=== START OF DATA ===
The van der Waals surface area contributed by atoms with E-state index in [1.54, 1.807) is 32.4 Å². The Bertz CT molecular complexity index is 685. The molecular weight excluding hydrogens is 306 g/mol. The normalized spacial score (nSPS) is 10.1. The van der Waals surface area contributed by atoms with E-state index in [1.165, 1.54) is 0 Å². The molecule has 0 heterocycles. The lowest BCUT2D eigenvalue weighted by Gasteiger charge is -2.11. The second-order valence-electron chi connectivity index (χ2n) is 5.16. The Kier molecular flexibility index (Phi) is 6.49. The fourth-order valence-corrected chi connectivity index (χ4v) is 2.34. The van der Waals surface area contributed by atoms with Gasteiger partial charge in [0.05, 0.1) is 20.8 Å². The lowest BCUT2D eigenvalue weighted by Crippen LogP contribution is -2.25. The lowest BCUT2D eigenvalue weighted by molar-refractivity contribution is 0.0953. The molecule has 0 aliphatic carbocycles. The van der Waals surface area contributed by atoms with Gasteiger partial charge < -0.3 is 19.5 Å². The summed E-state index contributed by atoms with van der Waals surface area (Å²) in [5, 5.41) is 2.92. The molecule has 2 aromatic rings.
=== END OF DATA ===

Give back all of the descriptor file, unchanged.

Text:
The van der Waals surface area contributed by atoms with E-state index in [1.54, 1.807) is 32.4 Å². The Bertz CT molecular complexity index is 685. The molecular weight excluding hydrogens is 306 g/mol. The normalized spacial score (nSPS) is 10.1. The van der Waals surface area contributed by atoms with E-state index in [1.165, 1.54) is 0 Å². The molecule has 0 heterocycles. The lowest BCUT2D eigenvalue weighted by Gasteiger charge is -2.11. The second-order valence-electron chi connectivity index (χ2n) is 5.16. The Kier molecular flexibility index (Phi) is 6.49. The fourth-order valence-corrected chi connectivity index (χ4v) is 2.34. The van der Waals surface area contributed by atoms with Gasteiger partial charge in [0.05, 0.1) is 20.8 Å². The lowest BCUT2D eigenvalue weighted by Crippen LogP contribution is -2.25. The lowest BCUT2D eigenvalue weighted by molar-refractivity contribution is 0.0953. The molecule has 0 aliphatic carbocycles. The van der Waals surface area contributed by atoms with Gasteiger partial charge < -0.3 is 19.5 Å². The summed E-state index contributed by atoms with van der Waals surface area (Å²) in [5, 5.41) is 2.92. The molecule has 2 aromatic rings.